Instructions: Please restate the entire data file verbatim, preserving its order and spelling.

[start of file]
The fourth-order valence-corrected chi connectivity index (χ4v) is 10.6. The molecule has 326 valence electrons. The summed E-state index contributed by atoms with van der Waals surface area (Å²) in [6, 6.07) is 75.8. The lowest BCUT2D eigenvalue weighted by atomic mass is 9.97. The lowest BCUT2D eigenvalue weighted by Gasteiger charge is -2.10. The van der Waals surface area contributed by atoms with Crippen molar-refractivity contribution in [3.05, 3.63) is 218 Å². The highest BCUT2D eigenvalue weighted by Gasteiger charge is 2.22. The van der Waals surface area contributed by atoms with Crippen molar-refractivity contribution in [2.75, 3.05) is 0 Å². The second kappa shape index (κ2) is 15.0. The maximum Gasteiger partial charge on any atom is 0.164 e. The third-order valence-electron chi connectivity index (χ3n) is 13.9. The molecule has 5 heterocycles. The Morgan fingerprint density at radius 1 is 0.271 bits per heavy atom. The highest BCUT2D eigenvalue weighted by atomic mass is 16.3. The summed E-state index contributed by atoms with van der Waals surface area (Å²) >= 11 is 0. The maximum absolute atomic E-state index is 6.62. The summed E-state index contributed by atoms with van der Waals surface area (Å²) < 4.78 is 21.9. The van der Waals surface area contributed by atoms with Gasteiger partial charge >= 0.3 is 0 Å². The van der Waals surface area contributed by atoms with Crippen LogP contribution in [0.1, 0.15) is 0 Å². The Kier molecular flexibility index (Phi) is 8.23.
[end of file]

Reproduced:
The fourth-order valence-corrected chi connectivity index (χ4v) is 10.6. The molecule has 326 valence electrons. The summed E-state index contributed by atoms with van der Waals surface area (Å²) in [6, 6.07) is 75.8. The lowest BCUT2D eigenvalue weighted by atomic mass is 9.97. The lowest BCUT2D eigenvalue weighted by Gasteiger charge is -2.10. The van der Waals surface area contributed by atoms with Crippen molar-refractivity contribution in [3.05, 3.63) is 218 Å². The highest BCUT2D eigenvalue weighted by Gasteiger charge is 2.22. The van der Waals surface area contributed by atoms with Crippen molar-refractivity contribution in [2.75, 3.05) is 0 Å². The second kappa shape index (κ2) is 15.0. The maximum Gasteiger partial charge on any atom is 0.164 e. The third-order valence-electron chi connectivity index (χ3n) is 13.9. The molecule has 5 heterocycles. The Morgan fingerprint density at radius 1 is 0.271 bits per heavy atom. The highest BCUT2D eigenvalue weighted by atomic mass is 16.3. The summed E-state index contributed by atoms with van der Waals surface area (Å²) >= 11 is 0. The maximum absolute atomic E-state index is 6.62. The summed E-state index contributed by atoms with van der Waals surface area (Å²) < 4.78 is 21.9. The van der Waals surface area contributed by atoms with Gasteiger partial charge >= 0.3 is 0 Å². The van der Waals surface area contributed by atoms with Crippen LogP contribution in [0.1, 0.15) is 0 Å². The Kier molecular flexibility index (Phi) is 8.23.